Russia warned it was pessimistic but indicated it would take its time to study the written responses from the U.S. and NATO before deciding how to move forward.
Kremlin spokesperson Dmitry Peskov said there were “few reasons for optimism” after the Western allies made it clear they would not accede to Russia’s key asks, but urged against a rush to conclusions.
Foreign Minister Sergey Lavrov told reporters there was hope for “the start of a serious conversation” but clearly not on the fundamental issues raised by Russia, whose demands amounted to an effort to redraw Europe’s post-Cold War security landscape.
Meanwhile, President Joe Biden was expected to speak Thursday afternoon with Ukrainian President Volodymyr Zelenskyy, White House press secretary Jen Psaki told reporters.
In a series of bold security demands last month, the Kremlin urged NATO to deny membership to Ukraine and other ex-Soviet countries and roll back its military deployments in Central and Eastern Europe. They were issued as Moscow massed forces near its neighbor’s borders and warned of “retaliatory measures” should there be “no constructive response” from the U.S. and its allies. Russia has denied planning any attack.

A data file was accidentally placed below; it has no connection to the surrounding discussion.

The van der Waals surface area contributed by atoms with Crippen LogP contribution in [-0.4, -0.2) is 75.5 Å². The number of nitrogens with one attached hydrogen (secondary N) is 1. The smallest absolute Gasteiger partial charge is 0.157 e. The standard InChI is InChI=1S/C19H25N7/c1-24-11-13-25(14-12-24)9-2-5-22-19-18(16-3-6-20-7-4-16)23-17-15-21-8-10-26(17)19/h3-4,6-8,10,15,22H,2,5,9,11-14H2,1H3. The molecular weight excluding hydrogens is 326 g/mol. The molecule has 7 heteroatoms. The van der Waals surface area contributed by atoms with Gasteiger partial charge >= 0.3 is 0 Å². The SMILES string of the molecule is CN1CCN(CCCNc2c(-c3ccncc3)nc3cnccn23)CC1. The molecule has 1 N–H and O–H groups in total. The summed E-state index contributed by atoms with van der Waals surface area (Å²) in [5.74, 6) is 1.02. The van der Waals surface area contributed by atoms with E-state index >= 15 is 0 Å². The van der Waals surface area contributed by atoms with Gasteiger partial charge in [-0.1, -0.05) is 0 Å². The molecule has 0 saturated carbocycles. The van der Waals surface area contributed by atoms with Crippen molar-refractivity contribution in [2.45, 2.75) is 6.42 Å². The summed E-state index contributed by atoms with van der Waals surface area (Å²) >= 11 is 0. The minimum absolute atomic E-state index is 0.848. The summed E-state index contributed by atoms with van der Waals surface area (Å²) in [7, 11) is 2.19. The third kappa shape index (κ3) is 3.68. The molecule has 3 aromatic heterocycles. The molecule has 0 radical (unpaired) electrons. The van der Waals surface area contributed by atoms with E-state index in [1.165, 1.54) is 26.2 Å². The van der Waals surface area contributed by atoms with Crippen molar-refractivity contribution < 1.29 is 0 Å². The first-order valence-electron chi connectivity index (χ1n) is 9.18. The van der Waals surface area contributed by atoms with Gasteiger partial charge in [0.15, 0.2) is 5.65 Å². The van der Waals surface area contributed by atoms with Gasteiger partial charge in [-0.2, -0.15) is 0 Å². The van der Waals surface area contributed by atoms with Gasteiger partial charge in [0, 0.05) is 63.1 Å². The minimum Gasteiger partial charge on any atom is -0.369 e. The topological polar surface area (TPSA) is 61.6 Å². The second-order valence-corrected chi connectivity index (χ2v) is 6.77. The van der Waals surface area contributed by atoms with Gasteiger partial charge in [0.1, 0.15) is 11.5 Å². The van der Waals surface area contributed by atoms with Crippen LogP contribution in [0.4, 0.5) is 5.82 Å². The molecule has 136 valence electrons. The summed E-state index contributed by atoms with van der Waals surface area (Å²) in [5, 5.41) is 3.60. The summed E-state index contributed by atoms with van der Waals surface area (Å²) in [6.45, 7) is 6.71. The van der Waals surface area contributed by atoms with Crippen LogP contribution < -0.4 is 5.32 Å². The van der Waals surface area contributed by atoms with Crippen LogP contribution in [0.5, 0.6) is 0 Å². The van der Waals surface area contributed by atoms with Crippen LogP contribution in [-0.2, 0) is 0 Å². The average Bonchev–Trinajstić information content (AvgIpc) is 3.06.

After Washington delivered its written response on Wednesday, Secretary of State Antony Blinken said there was “no change” in the Biden administration’s position that NATO maintains its open-door policy for countries to join the trans-Atlantic alliance. He did not offer specifics about the response, which he said won’t be released publicly.
NATO also conveyed its written proposals to Russia, NATO Secretary General Jens Stoltenberg said late Wednesday.
Stoltenberg called on Russia to “immediately de-escalate the situation,” but said the alliance was prepared to listen to Russia’s concerns and engage in “a real conversation” on European security.
Former Russian president Dmitry Medvedev took a softer line as he also weighed in on Thursday, saying Russia and the U.S. must engage in diplomacy to avoid war.
Medvedev, a trusted ally of Putin who served as president from 2008-2012, told state news agency Ria that it was “obvious here that the most important and single route is actually to come to agreement on security guarantees.”
Some analysts took the reserved Russian reaction as a positive sign.
“The fact that the Kremlin is not immediately responding with bellicose statements, but says it will study the response is already good news,” said Andrei Kolesnikov, senior fellow and chair of Russian Domestic Politics and Political Institutions Program at Carnegie Moscow Center.
It will now be up to Putin alone to decide how to respond, Kolesnikov told Russia’s TV Rain channel.
“Everything depends on the mood, rationality or irrationality of President Vladimir Putin — whether he wants to start a war or not, whether he will want to keep the stakes high or agree to some meaningful dialogue,” he added.